In addition, the subsale of booked ECs is not allowed. Therefore, a household earning over $10,000 to $12,000 aspiring to a condominium must determine whether the grant of $10,000-20,000 is worth the eight-year holding period. In a swiftly rising market, there is clearly an opportunity cost for holding it over such a long period.

Supply of ECs and prices

Looking ahead, the public can expect to see another 3,560 EC units coming on-stream in the next two to 12 months, from four EC sites that were sold to developers and two more EC sites that were recently put up for tender. There are two more reserve EC sites on the Government Land Sales programme which could add a further 1,200 units if these sites are triggered and eventually awarded.

Despite the increased EC supply, there are some concerns that developers could price them higher beyond the current $700-750 psf range. One reason is that land costs have risen somewhat since the earlier EC sites were awarded. Secondly, the current shortage in housing units and the increase in income ceiling could lead to more willing buyers waiting in the wings. Unlike BTO flats where prices are set by the Government, EC prices are determined by market mechanisms and developers.

The threat of a double dip recession and worsening global economic conditions could of course provide a check on runaway property prices, including for ECs. And if the worst does happen, and the adverse situation becomes prolonged and entrenched, then an eight-year holding period for an EC may not seem too bad after all.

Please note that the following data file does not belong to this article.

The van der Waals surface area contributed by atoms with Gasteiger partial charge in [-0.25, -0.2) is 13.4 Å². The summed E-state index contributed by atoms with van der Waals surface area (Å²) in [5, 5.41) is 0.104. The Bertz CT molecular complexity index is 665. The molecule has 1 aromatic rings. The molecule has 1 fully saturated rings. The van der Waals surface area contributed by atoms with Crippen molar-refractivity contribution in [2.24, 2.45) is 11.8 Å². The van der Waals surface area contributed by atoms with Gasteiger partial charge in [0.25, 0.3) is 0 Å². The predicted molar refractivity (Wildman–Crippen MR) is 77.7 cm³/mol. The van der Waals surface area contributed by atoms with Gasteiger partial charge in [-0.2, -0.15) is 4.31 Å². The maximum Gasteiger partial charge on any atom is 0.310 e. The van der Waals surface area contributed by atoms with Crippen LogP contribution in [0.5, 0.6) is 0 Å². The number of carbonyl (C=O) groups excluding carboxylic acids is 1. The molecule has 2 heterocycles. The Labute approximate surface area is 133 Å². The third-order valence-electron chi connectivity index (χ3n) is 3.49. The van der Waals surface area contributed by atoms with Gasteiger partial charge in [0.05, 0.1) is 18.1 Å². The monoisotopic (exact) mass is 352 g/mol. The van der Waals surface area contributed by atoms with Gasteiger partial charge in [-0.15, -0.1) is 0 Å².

The writers are associate directors at CBRE Research

沉寂五年多之後 EC再發力成新寵

文/林金民 譯/李敏雯 (2011-09-17)


  兩個執行共管公寓(Executive Condominium,簡稱EC)——Blossom Residences和RiverParc Residence在今年7月份相繼登場的一個月內,已經售出600個單位或總數1100個單位中的60%。

  經過五年多的沉寂,執行共管公寓再次於2010年10月登場。從那時起,已經推出了六個項目,共3620個EC單位。這些包括盛港的 Esparina Residences、義順的The Canopy、榜鵝的Privé、盛港的Austville、巴西立的Belysa、武吉班讓的Blossom Residences和榜鵝的RiverParc Residence。



  今年8月,政府宣布把預購組屋(build to order,簡稱BTO)的家庭月入頂限從8000元調高至1萬元,並把EC的頂限從原有的1萬元調高至1萬2000元。

  與此同時,首次購屋者公積金購屋津貼(CPF Housing Grant)也有所調整。在新政策下,家庭收入低於1萬元的國人在購買EC時依舊可享有3萬元的公積金購屋津貼;家庭收入介於1萬元至1萬1000元的人 可享有2萬元津貼;家庭收入介於1萬1000元至1萬2000元的津貼則是1萬元。



  為了要了解提高家庭收入頂限對於EC市場的影響,房地產谘詢顧問公司世邦魏理仕(CBRE)對現有EC買家做了分析。根據發展商提供的 初步數據,大多數的EC買家,約介於55%至70%,是家庭收入在8000元或以下的。少於一半的買家(越30%至45%),家庭收入是介於8000元至 1萬元之間的。

  這讓人感到意外,因為人們一般相信家庭收入低於8000元的家庭,會更願意購買預購組屋(build to order,簡稱BTO)。然而有相當一部分買家卻直接選擇購買EC,這其中的原因,很可能是3萬元的津貼以及一些來自家庭成員的資助。



  這麽說,那些收入介於1萬元至1萬2000元的買家須了解,收入每增加1000元,津貼就減少1萬元。這並不一定意味著,他們更容易購 買EC。買家簽下購買意向書(option to purchase)之後,所必須支付的20%首期中一部分來自購屋津貼,因此那些能享有全數3萬元津貼的買家,將比那些少獲得津貼的買家,在所須支付的現 金部分少得多。